By Aaron Zitner
For Anthony Flint, one of the most comfortable spots in his house became one of the most dangerous.
With his company office closed by the coronavirus pandemic, Mr. Flint took to working in a brown armchair in his bedroom, his legs sharing the ottoman with his terrier, Dusty. Then came the backache.
“It got so bad that I was in the kitchen making dinner and I found myself hanging on to the counter trying to take weight off my legs,” he says.
With millions of Americans now working from home, many are finding that they haven’t nailed the basics, ergonomically speaking. They are slumping on the couch with laptops, then slumping again to watch TV. They’re sitting on beds, necks strained from staring down at cellphones. Many have ignored widely available tipsheets on how to set up workstations at home.
The result: Weeks of poor posture have led to backaches, neck pain and headaches, say physical therapists and other practitioners who are fielding more complaints.
When the American Chiropractic Association posted a survey on its Facebook page recently, nearly 200 members, or 90% of those who answered, said their patients were experiencing more pain since stay-at-home rules went into effect. The North American Spine Society, an association of physicians, reports that exercises to reduce neck pain were the second most viewed item in April on its website for patients, up from fifth a year ago.
“I was getting phone calls from people saying, ‘I can’t move my neck,’ ” says Karen Erickson, a New York City chiropractor. “And within 15 minutes of doing a health history, I realized that these people were working at home, often using their coffee table as a desk or sitting on their sofa.” Setups like that can easily put the neck and back in stressful positions.
At consulting firm Performance Based Ergonomics, which provides online and in-person ergonomic training, client surveys found that the main challenge for workers changed during the shelter-at-home period. For many, the first weeks focused on finding a good place to work.
“We were hearing, ‘I’m working in my beanbag chair.’ ‘I’m sitting on the floor on a yoga mat,’ ” says Vivienne Fleischer, president of the San Francisco Bay Area-based company. “ ‘I have roommates in my apartment, and the only way to get privacy is to sit on my bed.’ ”
Later, the challenge became finding a way to work without pain. “Clients who initially said ‘We’re good’ are calling and saying, ‘I’ve got 15 people with neck problems and back problems,’ ” Ms. Fleischer says. “The longer we’re in this, the worse it’s getting.”
Compounding the problem, health providers say, is that life has become more sedentary for many people. Muscles are straining for longer periods without the interruption of a commute to work or a hop around the corner for lunch.
Home offers a range of bad options for workspaces. Two of the biggest culprits in causing pain: Beds and sofas, especially those with deep seating and soft cushions.
Both offer little chance for solid back support, leaving the shoulders rounding forward. Sitting with the legs extended can also stress the back.
“It’s just diabolical,” says Mr. Flint, a senior fellow at a land-use-planning think tank outside of Boston. “You think you are getting all comfortable by sitting in a comfy chair, putting the laptop on a pillow and your legs on an ottoman. But then after sitting that way through a 90-minute Zoom meeting, it turns out you are laying waste to your spine.” He says that his aches paled in comparison to the damage the coronavirus has caused for many people, but that the pain radiating down his leg was serious enough to prompt him to set up a telephone consult with a physical therapist specializing in spinal issues.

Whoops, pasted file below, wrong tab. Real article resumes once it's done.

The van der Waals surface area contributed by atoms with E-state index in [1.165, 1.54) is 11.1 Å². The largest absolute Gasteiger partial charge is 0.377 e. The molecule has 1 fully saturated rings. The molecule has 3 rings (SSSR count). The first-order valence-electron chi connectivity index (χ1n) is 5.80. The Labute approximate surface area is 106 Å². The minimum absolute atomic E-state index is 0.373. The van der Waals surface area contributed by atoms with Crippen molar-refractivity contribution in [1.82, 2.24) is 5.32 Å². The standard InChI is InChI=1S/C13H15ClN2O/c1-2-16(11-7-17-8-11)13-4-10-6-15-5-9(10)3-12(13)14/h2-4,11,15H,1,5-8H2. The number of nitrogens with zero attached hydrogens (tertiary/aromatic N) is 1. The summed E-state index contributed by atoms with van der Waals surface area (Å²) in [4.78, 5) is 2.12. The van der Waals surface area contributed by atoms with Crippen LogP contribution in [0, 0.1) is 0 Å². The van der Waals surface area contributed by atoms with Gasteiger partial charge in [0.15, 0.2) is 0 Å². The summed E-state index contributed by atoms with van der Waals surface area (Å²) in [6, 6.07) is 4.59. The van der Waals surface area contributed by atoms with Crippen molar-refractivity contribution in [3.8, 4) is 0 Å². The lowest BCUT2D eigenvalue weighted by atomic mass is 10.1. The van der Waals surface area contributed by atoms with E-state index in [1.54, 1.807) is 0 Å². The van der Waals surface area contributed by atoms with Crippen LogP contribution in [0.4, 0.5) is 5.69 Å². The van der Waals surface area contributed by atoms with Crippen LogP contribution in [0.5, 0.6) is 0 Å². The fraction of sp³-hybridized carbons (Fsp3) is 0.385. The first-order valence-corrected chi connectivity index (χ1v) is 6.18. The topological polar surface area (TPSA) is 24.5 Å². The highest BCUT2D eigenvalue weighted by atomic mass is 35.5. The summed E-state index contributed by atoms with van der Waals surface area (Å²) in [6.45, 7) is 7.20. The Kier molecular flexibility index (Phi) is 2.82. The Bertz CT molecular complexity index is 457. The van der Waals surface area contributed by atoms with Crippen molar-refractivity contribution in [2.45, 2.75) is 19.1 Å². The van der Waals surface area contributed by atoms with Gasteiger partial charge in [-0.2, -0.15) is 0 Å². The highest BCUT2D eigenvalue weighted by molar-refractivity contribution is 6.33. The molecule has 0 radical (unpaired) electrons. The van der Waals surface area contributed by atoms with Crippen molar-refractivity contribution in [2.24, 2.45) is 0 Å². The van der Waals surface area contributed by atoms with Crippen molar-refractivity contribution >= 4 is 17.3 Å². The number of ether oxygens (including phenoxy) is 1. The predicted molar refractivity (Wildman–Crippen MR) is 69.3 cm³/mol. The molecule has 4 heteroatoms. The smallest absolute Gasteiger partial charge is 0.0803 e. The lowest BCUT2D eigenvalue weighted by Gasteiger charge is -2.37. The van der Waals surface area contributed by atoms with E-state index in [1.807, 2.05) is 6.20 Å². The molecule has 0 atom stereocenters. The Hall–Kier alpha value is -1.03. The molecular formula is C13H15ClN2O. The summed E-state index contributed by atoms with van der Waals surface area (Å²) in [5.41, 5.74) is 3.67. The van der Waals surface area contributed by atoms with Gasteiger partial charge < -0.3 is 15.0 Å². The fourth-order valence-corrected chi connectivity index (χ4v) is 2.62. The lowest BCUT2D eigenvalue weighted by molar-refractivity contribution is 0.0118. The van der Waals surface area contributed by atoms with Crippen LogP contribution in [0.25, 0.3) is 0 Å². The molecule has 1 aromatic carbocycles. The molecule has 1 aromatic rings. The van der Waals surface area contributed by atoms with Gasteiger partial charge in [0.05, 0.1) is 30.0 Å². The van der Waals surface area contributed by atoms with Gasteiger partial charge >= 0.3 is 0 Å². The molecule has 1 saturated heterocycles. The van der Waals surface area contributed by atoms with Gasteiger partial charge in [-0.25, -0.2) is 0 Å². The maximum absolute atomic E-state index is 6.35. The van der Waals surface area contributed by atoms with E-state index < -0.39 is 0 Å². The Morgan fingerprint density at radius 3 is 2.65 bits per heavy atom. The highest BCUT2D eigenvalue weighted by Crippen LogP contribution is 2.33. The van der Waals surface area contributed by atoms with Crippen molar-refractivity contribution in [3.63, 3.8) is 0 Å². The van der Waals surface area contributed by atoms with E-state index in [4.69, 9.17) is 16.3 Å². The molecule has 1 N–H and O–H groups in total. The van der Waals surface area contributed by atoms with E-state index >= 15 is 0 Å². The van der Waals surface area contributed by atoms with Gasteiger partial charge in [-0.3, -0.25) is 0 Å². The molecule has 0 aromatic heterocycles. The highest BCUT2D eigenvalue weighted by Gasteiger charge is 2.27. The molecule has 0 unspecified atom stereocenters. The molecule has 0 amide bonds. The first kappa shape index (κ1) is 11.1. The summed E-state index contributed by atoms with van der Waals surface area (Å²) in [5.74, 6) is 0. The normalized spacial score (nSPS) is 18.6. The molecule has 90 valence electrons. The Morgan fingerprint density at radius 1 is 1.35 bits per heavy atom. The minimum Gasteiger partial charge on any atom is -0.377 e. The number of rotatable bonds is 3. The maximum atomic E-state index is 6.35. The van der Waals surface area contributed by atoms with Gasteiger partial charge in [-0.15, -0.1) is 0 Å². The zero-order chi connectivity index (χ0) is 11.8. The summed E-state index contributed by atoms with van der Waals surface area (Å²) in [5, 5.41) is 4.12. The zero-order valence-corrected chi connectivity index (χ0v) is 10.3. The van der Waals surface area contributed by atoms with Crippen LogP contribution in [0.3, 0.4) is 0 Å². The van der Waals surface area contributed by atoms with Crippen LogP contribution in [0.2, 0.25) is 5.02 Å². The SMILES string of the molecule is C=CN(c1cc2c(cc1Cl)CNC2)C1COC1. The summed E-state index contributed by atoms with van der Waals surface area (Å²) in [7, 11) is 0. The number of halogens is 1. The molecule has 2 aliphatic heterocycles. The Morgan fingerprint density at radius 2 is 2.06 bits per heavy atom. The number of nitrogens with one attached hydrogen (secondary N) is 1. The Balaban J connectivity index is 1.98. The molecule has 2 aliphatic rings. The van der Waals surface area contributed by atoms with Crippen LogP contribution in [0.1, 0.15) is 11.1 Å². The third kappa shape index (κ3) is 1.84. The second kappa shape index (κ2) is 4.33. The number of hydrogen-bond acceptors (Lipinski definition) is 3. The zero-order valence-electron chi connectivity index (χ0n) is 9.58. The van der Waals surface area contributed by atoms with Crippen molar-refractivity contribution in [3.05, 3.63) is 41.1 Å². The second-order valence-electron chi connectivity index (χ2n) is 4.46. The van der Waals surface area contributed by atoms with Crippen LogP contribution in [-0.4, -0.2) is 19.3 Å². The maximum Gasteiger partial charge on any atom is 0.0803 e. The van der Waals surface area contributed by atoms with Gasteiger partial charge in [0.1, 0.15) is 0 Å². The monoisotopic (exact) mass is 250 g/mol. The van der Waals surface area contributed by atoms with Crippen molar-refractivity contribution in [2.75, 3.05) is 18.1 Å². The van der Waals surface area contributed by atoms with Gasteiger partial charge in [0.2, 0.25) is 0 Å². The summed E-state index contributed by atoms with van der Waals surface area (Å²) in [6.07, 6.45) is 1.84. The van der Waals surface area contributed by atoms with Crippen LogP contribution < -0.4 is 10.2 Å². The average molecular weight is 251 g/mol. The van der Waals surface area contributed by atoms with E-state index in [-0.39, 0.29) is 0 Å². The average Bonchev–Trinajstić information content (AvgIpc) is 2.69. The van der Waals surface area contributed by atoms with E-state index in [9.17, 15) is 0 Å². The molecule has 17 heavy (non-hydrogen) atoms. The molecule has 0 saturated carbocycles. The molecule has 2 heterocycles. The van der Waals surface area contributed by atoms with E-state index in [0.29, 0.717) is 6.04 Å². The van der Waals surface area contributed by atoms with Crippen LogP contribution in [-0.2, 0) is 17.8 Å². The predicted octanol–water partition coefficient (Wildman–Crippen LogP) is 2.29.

Cellphones are another hazard. A person’s head, which typically weighs about 12 pounds, can put strain on the neck equal to 60 pounds when angled down to look at a phone screen, says Dr. Scott Bautch, a chiropractor in Wausau, Wis.
Extended cellphone and laptop use are bringing more patients into his practice, including more students. “The time that a kid is on the phone trying to interact with other kids is elongated now,’’ he says. “So, that postural stress builds up more and more.’’
Makayla Nelson, a high-school senior in Sinai, S.D., had finished basketball season and was preparing for track practice to start when schools closed. Rather than moving among classrooms all day and throwing a shot put after school, she began to spend long hours at home with her laptop, sitting in a recliner or on her bed with her legs sometimes outstretched. After a while she developed neck pain and headaches.
“My neck is always looking down at my screen, whereas normally in class I’ll be looking up,” she says. “I was in sports a lot, so I would have a lot of activity.” Now, she says, exercise is mostly a walk every other day.
A visit to a chiropractor helped, says her mother, Kristy Nelson, but it has been a challenge to change habits.
Maria Bonta de la Pezuela, chief executive for the Americas at a New York art gallery, also says changing habits was hard. She saw a chiropractor, Dr. Erickson, after working at home left her with neck and shoulder pain. At home, she knows that her laptop screen should be placed higher and that she should use a detachable keyboard. But has she changed her workspace?
“That’s the $64 million question,” she said. “You’d think that since I consider myself somewhat intelligent, the answer should be yes.” While she was stretching more often in the morning before work, she hadn’t yet bought the new keyboard.
“Maybe after this call, I’ll do that,” she said.